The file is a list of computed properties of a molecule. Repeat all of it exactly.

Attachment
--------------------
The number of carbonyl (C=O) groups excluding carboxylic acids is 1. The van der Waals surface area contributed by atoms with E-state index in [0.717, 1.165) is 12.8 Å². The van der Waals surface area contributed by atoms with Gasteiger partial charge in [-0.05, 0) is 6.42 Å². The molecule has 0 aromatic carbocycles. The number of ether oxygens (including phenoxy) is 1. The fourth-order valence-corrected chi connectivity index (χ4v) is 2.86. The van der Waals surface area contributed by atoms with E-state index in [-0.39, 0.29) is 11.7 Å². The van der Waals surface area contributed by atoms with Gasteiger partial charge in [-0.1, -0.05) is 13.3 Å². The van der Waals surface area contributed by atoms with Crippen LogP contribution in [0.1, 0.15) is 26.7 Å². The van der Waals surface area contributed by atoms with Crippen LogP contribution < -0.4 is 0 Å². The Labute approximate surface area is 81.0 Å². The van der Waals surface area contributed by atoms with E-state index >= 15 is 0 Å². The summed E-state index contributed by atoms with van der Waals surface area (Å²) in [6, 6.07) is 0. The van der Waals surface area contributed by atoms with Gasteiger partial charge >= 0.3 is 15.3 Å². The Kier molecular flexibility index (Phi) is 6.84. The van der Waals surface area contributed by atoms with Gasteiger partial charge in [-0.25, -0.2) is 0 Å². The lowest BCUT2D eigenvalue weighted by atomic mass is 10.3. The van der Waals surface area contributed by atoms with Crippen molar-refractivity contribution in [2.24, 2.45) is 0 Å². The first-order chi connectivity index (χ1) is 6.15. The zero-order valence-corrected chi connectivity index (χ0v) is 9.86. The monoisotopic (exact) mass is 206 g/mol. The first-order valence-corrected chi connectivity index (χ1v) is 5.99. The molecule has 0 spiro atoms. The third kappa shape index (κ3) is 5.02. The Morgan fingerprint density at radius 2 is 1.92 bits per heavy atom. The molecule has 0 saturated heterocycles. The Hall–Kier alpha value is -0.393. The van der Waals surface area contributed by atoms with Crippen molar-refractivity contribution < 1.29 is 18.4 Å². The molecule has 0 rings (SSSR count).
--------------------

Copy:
The number of carbonyl (C=O) groups excluding carboxylic acids is 1. The van der Waals surface area contributed by atoms with E-state index in [0.717, 1.165) is 12.8 Å². The van der Waals surface area contributed by atoms with Gasteiger partial charge in [-0.05, 0) is 6.42 Å². The molecule has 0 aromatic carbocycles. The number of ether oxygens (including phenoxy) is 1. The fourth-order valence-corrected chi connectivity index (χ4v) is 2.86. The van der Waals surface area contributed by atoms with E-state index in [-0.39, 0.29) is 11.7 Å². The van der Waals surface area contributed by atoms with Gasteiger partial charge in [-0.1, -0.05) is 13.3 Å². The van der Waals surface area contributed by atoms with Crippen LogP contribution in [0.1, 0.15) is 26.7 Å². The van der Waals surface area contributed by atoms with Crippen LogP contribution < -0.4 is 0 Å². The Labute approximate surface area is 81.0 Å². The van der Waals surface area contributed by atoms with E-state index >= 15 is 0 Å². The summed E-state index contributed by atoms with van der Waals surface area (Å²) in [6, 6.07) is 0. The van der Waals surface area contributed by atoms with Gasteiger partial charge >= 0.3 is 15.3 Å². The Kier molecular flexibility index (Phi) is 6.84. The van der Waals surface area contributed by atoms with Gasteiger partial charge in [-0.25, -0.2) is 0 Å². The lowest BCUT2D eigenvalue weighted by atomic mass is 10.3. The van der Waals surface area contributed by atoms with Crippen molar-refractivity contribution in [2.24, 2.45) is 0 Å². The first-order chi connectivity index (χ1) is 6.15. The zero-order valence-corrected chi connectivity index (χ0v) is 9.86. The monoisotopic (exact) mass is 206 g/mol. The first-order valence-corrected chi connectivity index (χ1v) is 5.99. The molecule has 0 spiro atoms. The third kappa shape index (κ3) is 5.02. The Morgan fingerprint density at radius 2 is 1.92 bits per heavy atom. The molecule has 0 saturated heterocycles. The Hall–Kier alpha value is -0.393. The van der Waals surface area contributed by atoms with Crippen molar-refractivity contribution < 1.29 is 18.4 Å². The molecule has 0 rings (SSSR count).